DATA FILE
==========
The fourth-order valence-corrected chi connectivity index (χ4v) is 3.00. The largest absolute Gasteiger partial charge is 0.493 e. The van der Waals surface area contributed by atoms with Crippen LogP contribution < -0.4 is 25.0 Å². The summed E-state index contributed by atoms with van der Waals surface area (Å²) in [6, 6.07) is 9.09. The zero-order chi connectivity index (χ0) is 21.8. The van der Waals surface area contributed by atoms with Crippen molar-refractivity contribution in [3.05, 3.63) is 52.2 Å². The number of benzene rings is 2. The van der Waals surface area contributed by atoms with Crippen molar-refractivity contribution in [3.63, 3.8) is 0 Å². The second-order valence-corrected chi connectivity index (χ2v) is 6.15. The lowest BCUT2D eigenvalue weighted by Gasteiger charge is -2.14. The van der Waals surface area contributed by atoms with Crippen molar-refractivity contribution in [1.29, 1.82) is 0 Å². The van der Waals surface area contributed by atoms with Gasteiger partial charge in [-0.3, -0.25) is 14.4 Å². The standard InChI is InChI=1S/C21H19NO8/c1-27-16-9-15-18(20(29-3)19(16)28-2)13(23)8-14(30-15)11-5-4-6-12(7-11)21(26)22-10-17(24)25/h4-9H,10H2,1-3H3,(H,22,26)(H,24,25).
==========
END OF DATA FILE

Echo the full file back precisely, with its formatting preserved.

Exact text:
The fourth-order valence-corrected chi connectivity index (χ4v) is 3.00. The largest absolute Gasteiger partial charge is 0.493 e. The van der Waals surface area contributed by atoms with Crippen LogP contribution < -0.4 is 25.0 Å². The summed E-state index contributed by atoms with van der Waals surface area (Å²) in [6, 6.07) is 9.09. The zero-order chi connectivity index (χ0) is 21.8. The van der Waals surface area contributed by atoms with Crippen molar-refractivity contribution in [3.05, 3.63) is 52.2 Å². The number of benzene rings is 2. The van der Waals surface area contributed by atoms with Crippen molar-refractivity contribution in [3.63, 3.8) is 0 Å². The second-order valence-corrected chi connectivity index (χ2v) is 6.15. The lowest BCUT2D eigenvalue weighted by Gasteiger charge is -2.14. The van der Waals surface area contributed by atoms with Crippen molar-refractivity contribution in [1.29, 1.82) is 0 Å². The van der Waals surface area contributed by atoms with Gasteiger partial charge in [-0.3, -0.25) is 14.4 Å². The standard InChI is InChI=1S/C21H19NO8/c1-27-16-9-15-18(20(29-3)19(16)28-2)13(23)8-14(30-15)11-5-4-6-12(7-11)21(26)22-10-17(24)25/h4-9H,10H2,1-3H3,(H,22,26)(H,24,25).